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JIEYANG, China — Only two years ago, Junpu village was like so many other thousands of near-abandoned small hamlets across the vast stretches of rural China.
With farming no longer a viable profession for most young people, the vast majority of villagers less than 50 years old left home to find work in factories and larger cities across Guangdong province. The village’s own factories, mostly small workshops making garments and processed food, were foundering under the weight of fewer orders and higher costs.
Among those who left to seek fortune elsewhere was Xu Zhuangbin, now 23. Xu struck out from Junpu for the southern metropolis of Guangzhou, about three hours away. He worked at a few different jobs and quickly found a lucrative niche running an online store on the e-commerce giant Taobao. Xu’s shop specialized in men’s clothes, which he sourced from among the thousands of garment and apparel factories that overwhelm this region of China.
Though he was making big profits with his thriving online shop, Xu never felt quite right in Guangzhou. Inspired by the idea of Internet-driven mobility and taking his job home, Xu moved back to Junpu village and opened his Taobao shop there, bringing with it his clothing factory connections and distribution channels he had worked so hard to accumulate.
“I never felt at home in Guangzhou,” said Xu, sitting in the office of his massive warehouse complex in the village. “I wanted to be with my family.”
Within a few months, it became apparent to other village families that Xu was onto something. His business was a gold mine, drawing tens of thousands of dollars in sales every week. After six months running his Taobao shop from the village, Xu had managed to pay off the deep debt his father accumulated when the family factory failed, and he bought his own car.
The idea took off like lightning, and soon the local government became involved. The government invested in new, village-wide high-speed Internet connections, gave tax breaks to new online retailers starting up and started a preferential loan program.
The result? What might be a model for a new phase of low-impact, big-profit business in rural China: a “Taobao village.”
Junpu is one of more than 20 towns the massive Alibaba Group-owned e-commerce platform has tagged “Taobao villages” across China. To get the label, a village must have more than 10 percent of their residents working in e-commerce, drawing at least 1.65 million yuan, or about $270,000, in sales annually, according to the company.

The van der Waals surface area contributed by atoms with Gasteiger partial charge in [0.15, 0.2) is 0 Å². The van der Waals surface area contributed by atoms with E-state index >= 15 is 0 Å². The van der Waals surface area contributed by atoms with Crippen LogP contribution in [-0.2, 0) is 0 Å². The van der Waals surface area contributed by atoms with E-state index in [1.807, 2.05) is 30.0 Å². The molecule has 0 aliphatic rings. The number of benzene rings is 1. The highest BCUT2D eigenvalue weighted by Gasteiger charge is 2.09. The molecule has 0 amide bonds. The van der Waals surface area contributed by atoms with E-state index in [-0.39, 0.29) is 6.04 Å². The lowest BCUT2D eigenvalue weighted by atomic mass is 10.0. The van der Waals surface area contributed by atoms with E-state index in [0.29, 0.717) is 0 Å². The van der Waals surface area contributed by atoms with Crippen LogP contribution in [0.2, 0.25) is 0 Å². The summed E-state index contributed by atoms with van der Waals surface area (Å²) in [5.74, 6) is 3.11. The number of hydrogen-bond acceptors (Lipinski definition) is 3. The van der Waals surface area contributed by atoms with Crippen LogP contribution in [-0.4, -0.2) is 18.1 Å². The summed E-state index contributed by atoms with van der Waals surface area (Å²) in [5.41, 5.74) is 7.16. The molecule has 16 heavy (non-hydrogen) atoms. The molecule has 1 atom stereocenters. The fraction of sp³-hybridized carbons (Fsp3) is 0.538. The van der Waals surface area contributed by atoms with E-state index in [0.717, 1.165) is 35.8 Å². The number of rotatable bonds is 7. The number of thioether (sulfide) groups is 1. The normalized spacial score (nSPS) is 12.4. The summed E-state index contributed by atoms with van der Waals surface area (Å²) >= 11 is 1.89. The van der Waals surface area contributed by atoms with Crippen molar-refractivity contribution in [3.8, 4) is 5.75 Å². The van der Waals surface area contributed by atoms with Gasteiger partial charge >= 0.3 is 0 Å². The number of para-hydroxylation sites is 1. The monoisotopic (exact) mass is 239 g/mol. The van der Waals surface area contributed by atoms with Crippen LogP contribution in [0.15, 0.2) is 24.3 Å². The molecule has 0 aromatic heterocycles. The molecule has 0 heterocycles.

Taobao says there are now one million online shops operating from rural China, double the number of 2012. The highest-volume villages are located across seven provinces and all vary a bit depending on their products and market. In Junpu, clothing is the item of choice. Junpu Taobao sellers buy products from the nearby factories tailored to their customers’ tastes then ship them throughout China at express speed, cashing in on a fast-growing wave of consumerism.
Shops here specialize in products by category. Along the main road through the village, Taobao shops range from denim stores to clothes for twentysomethings to baby clothes and blankets.
Junpu is not a typical Taobao village, in several respects. Elsewhere in rural China, far away from the country’s factory zones, e-commerce clusters have tended to spring up around selling locally made handicrafts. But because Junpu is a former factory town in China’s textile- and apparel-manufacturing region, it has been a natural fit for its entrepreneurs to sell clothes made in the vast workshops of Guangzhou and Dongguan.
The result of access to big, higher-end inventory has been big-volume sales and a village boom. Today, Junpu government officials estimate that 55 percent of the village’s 2,700 people work with or own Taobao shops.
Xu, who started the trend, has not been surprised by its popularity or that his friends have returned to Junpu to start Taobao shops.
“Most of the young people wanted to come back,” he said. “Now most have come back.”
However, he added, “I was surprised at how the government supported the idea.”
Village chief Zhen Hongguang said government officials were eager to come up with ideas to encourage more people like Xu to open shops at home.
“We were losing our young people, our best people,” said Zhen. “It’s always been the government’s job to help create employment.”
The government support is apparent from the first glimpse of Junpu. A large arch across the entrance to the village heralds the e-commerce economy. The newly paved main road is flanked with banners and signs extolling the benefits of online retailing. Local officials have even funded a school to teach prospective Taobao shop owners about online sales and customer service.
For Xu and others on the cutting edge of rural retail, the next step is moving up the value chain. Xu, who now has 15 employees to process orders and handle logistics, is working on creating his own label.
“We’ve worked really hard and there is still a lot of opportunity here,” he said.